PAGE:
Popular with baby boomers, this type of authentic, real life experience is a backlash against the bubble-like environment of all-inclusive resorts, theme parks, gaudy tourist attractions and cruises, according to the University of Illinois.
The global television phenomena, Who do you think you are? has also sparked renewed interest in genealogy. The show features famous people unearthing secrets from their past. And the digitisation of billions of human records and ubiquitous web access has made researching family trees a lot easier and more accessible.
Before you book a flight to your ancestral holiday destination, it is worth researching your roots on sites like Ancestry.com, FamilySearch.org orGenes Reunited. Your country’s national archives are also a good starting point. You can then arm yourself with names, death and marriage certificates, immigration and electoral rolls, as well as towns of origin. Before the latter half of the 20th Century people generally did not travel much, so it is easier to pinpoint names to places.
Also hone in on local museums, libraries, cemeteries and churches close to your family’s home town where you can do your research. You will be disappointed if you book a trip to the Scottish borders if your relatives were from the Outer Hebrides.
Cornwall cliff plunge tourist died ‘trying to take pictures’
A man, Harry McCabe, plunged 160 feet to his death from a Cornish cliff in front of his horrified wife and children while attempting to take photographs, it has emerged.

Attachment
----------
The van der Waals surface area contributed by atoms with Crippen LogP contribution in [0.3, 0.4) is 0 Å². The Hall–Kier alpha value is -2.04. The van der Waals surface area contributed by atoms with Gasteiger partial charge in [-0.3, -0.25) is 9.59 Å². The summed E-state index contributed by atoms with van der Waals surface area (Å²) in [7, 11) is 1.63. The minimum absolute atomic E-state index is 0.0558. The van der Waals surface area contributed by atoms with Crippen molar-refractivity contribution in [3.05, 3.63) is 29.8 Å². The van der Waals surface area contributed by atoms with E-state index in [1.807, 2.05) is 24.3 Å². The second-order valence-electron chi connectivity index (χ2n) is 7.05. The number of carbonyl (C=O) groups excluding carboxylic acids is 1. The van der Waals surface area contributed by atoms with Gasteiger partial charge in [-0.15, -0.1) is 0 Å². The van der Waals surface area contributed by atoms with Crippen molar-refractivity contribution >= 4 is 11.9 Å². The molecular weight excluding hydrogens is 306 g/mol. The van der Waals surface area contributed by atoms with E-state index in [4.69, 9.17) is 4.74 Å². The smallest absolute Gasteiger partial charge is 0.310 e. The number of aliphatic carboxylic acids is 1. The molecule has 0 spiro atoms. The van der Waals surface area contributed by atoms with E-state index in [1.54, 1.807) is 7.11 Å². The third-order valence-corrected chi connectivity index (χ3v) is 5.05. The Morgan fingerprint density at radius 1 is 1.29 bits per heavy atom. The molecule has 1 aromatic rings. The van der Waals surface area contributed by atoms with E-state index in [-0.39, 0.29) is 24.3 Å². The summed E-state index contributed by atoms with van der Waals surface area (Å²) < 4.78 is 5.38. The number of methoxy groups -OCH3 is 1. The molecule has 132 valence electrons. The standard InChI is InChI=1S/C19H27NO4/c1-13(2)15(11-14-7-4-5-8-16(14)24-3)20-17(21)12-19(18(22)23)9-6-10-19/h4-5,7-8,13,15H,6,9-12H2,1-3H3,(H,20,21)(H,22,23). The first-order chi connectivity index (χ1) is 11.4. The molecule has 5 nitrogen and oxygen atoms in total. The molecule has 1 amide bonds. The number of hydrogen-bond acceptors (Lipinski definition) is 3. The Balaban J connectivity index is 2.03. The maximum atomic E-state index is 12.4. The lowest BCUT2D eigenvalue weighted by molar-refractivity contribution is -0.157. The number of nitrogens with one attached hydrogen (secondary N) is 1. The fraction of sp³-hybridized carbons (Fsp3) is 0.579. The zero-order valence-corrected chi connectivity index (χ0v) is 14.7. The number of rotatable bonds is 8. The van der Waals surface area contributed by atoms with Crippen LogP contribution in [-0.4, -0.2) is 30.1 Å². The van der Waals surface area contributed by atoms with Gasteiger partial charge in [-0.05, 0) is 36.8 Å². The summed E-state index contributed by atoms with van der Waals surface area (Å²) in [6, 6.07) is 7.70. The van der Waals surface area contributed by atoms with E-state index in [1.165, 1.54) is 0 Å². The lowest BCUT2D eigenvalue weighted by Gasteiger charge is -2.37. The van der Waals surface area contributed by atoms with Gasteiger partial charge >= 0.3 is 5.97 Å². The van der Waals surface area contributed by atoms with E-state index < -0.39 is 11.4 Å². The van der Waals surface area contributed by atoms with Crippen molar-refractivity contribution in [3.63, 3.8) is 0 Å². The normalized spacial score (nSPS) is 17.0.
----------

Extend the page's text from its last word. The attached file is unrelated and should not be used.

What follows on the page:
The 54 year-old, who celebrated his birthday last week, lost his footing as he walked along the cliffs at Mullion, Cornwall, with his 44 year-old wife Samantha and two children, 12, on Friday night.
It is thought Mr McCabe, who was holidaying in the area with a friend and their child, was trying to take a photograph along the cliff on the wrong side of the fence when he fell.
Locals told how Mrs McCabe ran into the Mullion Cove Hotel, just yards away, to raise the alarm just before 7pm.
The accident occurred following a week of torrential rain, which had made the paths slippery. The area is said to be popular with walkers.
Falmouth Coastguard coordinated the rescue attempt and a helicopter from RNAS Culdrose airlifted him to the nearby Royal Cornwall Hospital in Truro.
Mr McCabe, who is understood to have two adult daughters from a previous marriage, was pronounced dead on arrival. Devon and Cornwall Police said they were treating his death as accidental.
On Sunday night, grieving relatives were comforting each other at the family home in Basingstoke, Hants.